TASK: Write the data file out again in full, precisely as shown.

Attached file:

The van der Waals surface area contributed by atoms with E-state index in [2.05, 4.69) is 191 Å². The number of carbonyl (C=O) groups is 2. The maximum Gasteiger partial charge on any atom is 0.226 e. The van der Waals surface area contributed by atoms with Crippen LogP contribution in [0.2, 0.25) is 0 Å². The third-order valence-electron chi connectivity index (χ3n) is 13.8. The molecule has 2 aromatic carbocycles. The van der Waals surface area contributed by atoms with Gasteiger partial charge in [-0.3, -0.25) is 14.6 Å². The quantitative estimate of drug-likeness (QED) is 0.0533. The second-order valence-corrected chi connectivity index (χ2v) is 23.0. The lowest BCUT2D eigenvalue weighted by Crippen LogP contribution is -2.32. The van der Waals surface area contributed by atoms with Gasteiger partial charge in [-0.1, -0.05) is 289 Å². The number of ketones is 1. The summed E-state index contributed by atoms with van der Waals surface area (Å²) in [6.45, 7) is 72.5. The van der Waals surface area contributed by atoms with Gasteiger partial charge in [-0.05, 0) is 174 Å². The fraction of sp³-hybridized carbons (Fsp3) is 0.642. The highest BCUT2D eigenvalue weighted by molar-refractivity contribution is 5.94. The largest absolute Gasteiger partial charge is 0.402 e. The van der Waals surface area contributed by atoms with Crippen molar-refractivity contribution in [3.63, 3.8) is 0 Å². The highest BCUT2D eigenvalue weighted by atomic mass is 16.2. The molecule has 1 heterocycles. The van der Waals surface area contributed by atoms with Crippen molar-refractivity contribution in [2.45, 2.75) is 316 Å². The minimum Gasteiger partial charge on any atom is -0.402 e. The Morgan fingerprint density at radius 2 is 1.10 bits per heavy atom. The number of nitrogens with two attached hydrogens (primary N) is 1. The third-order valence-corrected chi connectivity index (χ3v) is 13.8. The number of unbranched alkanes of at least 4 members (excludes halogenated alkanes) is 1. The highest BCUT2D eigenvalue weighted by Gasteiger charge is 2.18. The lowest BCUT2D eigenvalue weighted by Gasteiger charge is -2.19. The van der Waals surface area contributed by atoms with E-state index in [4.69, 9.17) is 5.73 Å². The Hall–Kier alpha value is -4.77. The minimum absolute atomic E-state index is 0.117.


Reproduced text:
The van der Waals surface area contributed by atoms with E-state index in [2.05, 4.69) is 191 Å². The number of carbonyl (C=O) groups is 2. The maximum Gasteiger partial charge on any atom is 0.226 e. The van der Waals surface area contributed by atoms with Crippen LogP contribution in [0.2, 0.25) is 0 Å². The third-order valence-electron chi connectivity index (χ3n) is 13.8. The molecule has 2 aromatic carbocycles. The van der Waals surface area contributed by atoms with Gasteiger partial charge in [-0.3, -0.25) is 14.6 Å². The quantitative estimate of drug-likeness (QED) is 0.0533. The second-order valence-corrected chi connectivity index (χ2v) is 23.0. The lowest BCUT2D eigenvalue weighted by Crippen LogP contribution is -2.32. The van der Waals surface area contributed by atoms with Gasteiger partial charge in [-0.1, -0.05) is 289 Å². The number of ketones is 1. The summed E-state index contributed by atoms with van der Waals surface area (Å²) in [6.45, 7) is 72.5. The van der Waals surface area contributed by atoms with Gasteiger partial charge in [-0.05, 0) is 174 Å². The fraction of sp³-hybridized carbons (Fsp3) is 0.642. The highest BCUT2D eigenvalue weighted by molar-refractivity contribution is 5.94. The largest absolute Gasteiger partial charge is 0.402 e. The van der Waals surface area contributed by atoms with Crippen molar-refractivity contribution in [3.63, 3.8) is 0 Å². The highest BCUT2D eigenvalue weighted by atomic mass is 16.2. The molecule has 1 heterocycles. The van der Waals surface area contributed by atoms with Crippen molar-refractivity contribution in [2.45, 2.75) is 316 Å². The minimum Gasteiger partial charge on any atom is -0.402 e. The Morgan fingerprint density at radius 2 is 1.10 bits per heavy atom. The number of nitrogens with two attached hydrogens (primary N) is 1. The third-order valence-corrected chi connectivity index (χ3v) is 13.8. The number of unbranched alkanes of at least 4 members (excludes halogenated alkanes) is 1. The highest BCUT2D eigenvalue weighted by Gasteiger charge is 2.18. The lowest BCUT2D eigenvalue weighted by Gasteiger charge is -2.19. The van der Waals surface area contributed by atoms with E-state index in [4.69, 9.17) is 5.73 Å². The Hall–Kier alpha value is -4.77. The minimum absolute atomic E-state index is 0.117.